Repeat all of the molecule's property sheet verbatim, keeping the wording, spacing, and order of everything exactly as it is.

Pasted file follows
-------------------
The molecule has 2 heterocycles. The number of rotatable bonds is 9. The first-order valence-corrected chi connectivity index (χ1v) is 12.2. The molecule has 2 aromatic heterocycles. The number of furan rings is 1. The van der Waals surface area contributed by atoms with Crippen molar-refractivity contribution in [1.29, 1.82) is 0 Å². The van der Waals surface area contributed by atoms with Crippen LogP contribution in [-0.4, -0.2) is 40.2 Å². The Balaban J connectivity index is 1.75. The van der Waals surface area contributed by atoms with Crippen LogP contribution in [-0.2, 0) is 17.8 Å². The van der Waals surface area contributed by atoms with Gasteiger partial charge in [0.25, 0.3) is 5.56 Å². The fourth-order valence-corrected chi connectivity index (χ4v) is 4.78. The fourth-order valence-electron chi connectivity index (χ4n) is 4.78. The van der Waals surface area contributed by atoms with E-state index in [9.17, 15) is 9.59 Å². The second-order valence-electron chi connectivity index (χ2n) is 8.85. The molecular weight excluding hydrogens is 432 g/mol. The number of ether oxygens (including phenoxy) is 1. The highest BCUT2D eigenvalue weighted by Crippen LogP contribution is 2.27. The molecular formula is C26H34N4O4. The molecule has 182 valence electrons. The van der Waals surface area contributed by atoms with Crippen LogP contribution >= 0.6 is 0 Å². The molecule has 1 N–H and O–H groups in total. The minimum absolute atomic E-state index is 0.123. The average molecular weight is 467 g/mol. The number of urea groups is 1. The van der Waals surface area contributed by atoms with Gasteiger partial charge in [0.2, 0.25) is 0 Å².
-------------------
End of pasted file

The molecule has 2 heterocycles. The number of rotatable bonds is 9. The first-order valence-corrected chi connectivity index (χ1v) is 12.2. The molecule has 2 aromatic heterocycles. The number of furan rings is 1. The van der Waals surface area contributed by atoms with Crippen molar-refractivity contribution in [1.29, 1.82) is 0 Å². The van der Waals surface area contributed by atoms with Crippen LogP contribution in [-0.4, -0.2) is 40.2 Å². The Balaban J connectivity index is 1.75. The van der Waals surface area contributed by atoms with Crippen LogP contribution in [-0.2, 0) is 17.8 Å². The van der Waals surface area contributed by atoms with Gasteiger partial charge in [0.25, 0.3) is 5.56 Å². The fourth-order valence-corrected chi connectivity index (χ4v) is 4.78. The fourth-order valence-electron chi connectivity index (χ4n) is 4.78. The van der Waals surface area contributed by atoms with E-state index in [9.17, 15) is 9.59 Å². The second-order valence-electron chi connectivity index (χ2n) is 8.85. The molecular weight excluding hydrogens is 432 g/mol. The number of ether oxygens (including phenoxy) is 1. The highest BCUT2D eigenvalue weighted by Crippen LogP contribution is 2.27. The molecular formula is C26H34N4O4. The molecule has 182 valence electrons. The van der Waals surface area contributed by atoms with Crippen LogP contribution >= 0.6 is 0 Å². The molecule has 1 N–H and O–H groups in total. The minimum absolute atomic E-state index is 0.123. The average molecular weight is 467 g/mol. The number of urea groups is 1. The van der Waals surface area contributed by atoms with Gasteiger partial charge in [0.2, 0.25) is 0 Å².